US consumer activist Ralph Nader has opened a new front in his war on Microsoft - tax fiddling. In a letter sent to Bill Gates on Friday, Nader and James Love, the director of Nader's Consumer Project on Technology, describe Microsoft's failure to pay shareholder dividends as "an inappropriate and we believe unlawful device."
They argue that by not paying dividends Microsoft is providing substantial tax advantages to its largest shareholders, the largest of these being His Billness himself. If Microsoft paid dividends, then shareholders would be taxed on the benefit at the top US rate of 39.6 per cent. But as Microsoft does not pay dividends, the only way shareholders can realise their assets is via stock sales, where the maximum tax rate is 20 per cent.
Ramming the point home, they note that SEC records show Gates himself sold $2.9 billion worth of Microsoft stock last year. He therefore saved himself a tax bill of something in the region of $580 million. According to Microsoft's 2001 proxy statement, 17.3 per cent of the company's stock is held by executive officers and directors. Gates holds around two thirds of that, and in addition co-founder Paul Allen still retains a significant stake.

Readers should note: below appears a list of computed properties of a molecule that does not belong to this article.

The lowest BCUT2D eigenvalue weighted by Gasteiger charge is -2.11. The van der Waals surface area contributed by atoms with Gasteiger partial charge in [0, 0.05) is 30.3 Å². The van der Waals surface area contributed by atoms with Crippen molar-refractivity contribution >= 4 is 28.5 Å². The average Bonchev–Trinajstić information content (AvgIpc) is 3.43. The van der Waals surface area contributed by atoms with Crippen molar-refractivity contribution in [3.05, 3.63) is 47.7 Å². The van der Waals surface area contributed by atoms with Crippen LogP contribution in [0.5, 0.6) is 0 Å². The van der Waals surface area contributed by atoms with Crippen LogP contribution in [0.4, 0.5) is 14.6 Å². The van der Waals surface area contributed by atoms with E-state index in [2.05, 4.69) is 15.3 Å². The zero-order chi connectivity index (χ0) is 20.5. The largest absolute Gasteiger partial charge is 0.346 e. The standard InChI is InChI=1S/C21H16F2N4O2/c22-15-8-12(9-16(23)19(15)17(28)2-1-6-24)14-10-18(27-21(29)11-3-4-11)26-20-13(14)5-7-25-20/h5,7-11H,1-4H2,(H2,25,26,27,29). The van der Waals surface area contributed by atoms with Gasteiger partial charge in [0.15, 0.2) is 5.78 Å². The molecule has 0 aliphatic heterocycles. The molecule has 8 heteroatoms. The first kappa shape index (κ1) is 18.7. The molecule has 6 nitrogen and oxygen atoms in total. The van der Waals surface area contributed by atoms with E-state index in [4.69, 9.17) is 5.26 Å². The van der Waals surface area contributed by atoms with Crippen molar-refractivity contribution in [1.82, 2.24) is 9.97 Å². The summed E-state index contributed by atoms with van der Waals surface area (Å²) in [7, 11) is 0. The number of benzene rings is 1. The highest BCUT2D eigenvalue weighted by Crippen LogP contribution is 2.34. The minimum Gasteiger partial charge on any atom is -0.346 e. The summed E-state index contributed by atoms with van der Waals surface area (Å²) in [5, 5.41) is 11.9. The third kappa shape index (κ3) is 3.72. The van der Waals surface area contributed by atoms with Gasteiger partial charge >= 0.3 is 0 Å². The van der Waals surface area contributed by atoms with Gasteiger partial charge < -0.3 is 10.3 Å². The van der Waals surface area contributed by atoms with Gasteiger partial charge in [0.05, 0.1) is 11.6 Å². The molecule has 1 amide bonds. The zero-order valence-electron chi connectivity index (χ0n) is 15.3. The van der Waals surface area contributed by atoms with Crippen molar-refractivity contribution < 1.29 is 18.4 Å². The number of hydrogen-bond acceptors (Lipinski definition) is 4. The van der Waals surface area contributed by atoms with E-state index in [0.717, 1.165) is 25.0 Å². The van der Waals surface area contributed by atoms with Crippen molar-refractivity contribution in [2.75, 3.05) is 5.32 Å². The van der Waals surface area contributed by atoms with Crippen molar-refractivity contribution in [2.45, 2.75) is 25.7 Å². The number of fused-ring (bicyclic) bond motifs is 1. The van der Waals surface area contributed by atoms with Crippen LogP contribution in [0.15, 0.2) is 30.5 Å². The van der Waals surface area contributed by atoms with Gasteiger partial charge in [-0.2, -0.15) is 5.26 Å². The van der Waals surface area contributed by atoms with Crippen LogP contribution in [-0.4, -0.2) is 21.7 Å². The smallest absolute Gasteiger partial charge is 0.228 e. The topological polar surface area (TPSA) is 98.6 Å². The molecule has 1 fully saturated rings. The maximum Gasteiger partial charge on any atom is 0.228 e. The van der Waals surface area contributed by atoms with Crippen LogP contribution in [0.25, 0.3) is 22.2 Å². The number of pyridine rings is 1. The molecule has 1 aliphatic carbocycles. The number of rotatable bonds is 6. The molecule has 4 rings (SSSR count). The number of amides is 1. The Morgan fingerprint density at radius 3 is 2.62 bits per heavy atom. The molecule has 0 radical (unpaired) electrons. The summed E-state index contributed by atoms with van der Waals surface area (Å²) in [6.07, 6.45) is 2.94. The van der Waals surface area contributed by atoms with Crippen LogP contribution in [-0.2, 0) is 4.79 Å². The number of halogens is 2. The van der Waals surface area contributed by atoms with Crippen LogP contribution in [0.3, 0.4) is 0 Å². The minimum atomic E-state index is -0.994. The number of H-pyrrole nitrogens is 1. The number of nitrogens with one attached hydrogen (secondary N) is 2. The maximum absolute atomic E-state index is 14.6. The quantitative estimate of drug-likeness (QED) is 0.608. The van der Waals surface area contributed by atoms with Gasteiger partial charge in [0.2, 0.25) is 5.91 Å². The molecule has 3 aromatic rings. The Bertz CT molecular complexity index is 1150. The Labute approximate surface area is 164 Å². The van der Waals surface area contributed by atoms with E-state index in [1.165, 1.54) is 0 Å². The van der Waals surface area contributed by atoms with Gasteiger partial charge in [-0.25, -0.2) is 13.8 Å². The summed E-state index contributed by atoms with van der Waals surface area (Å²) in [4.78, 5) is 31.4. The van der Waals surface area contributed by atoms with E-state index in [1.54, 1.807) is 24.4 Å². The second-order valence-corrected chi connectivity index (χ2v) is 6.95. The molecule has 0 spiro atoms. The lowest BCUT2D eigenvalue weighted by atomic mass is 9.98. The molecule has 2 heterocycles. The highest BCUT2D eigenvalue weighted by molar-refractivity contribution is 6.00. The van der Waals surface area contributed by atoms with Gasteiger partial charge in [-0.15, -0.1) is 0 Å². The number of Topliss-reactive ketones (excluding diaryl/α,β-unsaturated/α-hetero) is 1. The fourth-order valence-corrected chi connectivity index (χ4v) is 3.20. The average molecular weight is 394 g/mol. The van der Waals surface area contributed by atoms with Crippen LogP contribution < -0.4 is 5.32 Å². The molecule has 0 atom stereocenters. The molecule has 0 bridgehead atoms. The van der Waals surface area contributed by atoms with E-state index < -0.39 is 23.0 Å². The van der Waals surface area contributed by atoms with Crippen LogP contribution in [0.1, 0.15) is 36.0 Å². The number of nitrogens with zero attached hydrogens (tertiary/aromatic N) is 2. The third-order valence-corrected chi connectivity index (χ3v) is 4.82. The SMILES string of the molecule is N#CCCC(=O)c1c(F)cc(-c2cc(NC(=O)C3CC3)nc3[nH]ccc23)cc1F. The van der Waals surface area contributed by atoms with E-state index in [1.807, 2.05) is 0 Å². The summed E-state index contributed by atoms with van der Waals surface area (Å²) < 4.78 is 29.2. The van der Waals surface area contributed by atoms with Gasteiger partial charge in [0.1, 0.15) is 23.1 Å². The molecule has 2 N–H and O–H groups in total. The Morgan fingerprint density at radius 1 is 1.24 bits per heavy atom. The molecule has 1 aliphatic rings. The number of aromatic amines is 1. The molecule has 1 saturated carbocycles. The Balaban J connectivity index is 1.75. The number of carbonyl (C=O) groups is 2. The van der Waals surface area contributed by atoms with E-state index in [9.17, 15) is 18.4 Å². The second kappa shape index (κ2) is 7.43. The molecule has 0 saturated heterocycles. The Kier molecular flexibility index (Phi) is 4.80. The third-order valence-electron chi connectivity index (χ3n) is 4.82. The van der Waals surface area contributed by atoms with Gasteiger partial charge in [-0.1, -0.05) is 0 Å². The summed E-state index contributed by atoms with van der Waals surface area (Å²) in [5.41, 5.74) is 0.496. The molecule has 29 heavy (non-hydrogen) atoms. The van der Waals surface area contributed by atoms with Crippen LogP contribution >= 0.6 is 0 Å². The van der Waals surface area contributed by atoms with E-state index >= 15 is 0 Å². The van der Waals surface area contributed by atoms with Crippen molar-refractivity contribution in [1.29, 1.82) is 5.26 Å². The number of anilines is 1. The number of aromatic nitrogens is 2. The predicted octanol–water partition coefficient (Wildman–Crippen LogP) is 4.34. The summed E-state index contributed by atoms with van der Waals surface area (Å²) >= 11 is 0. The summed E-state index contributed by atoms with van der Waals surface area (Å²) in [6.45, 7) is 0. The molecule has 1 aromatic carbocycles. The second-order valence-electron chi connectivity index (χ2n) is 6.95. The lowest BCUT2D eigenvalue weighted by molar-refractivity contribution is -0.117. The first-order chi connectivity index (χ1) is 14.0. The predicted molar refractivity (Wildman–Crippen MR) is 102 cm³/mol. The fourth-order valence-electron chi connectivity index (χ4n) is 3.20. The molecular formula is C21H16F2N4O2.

This small group of amazingly rich people clearly do very nicely out of the company policy, but Nader and Love question whether this is in the interests of shareholders in general: "This also raises questions about whether or not these persons, including yourself, are accumulating these staggering sums of cash to advance other agendas, rather than to advance the interests of shareholders."
What these other agendas might be, they do not say. Becoming even more drippingly rich than would otherwise be the case seems a likely one, but apart from that...
They argue that Microsoft may be breaking the law by not paying dividends on the basis of US accumulated earnings legislation, which states that company cash piles "beyond the reasonable needs of the business" should be subject to the 39.6 per cent rate. Microsoft is currently sitting on something in the region of $36 billion, a sum analysts reckon far in excess of what it might 'reasonably need,' so they may have a point.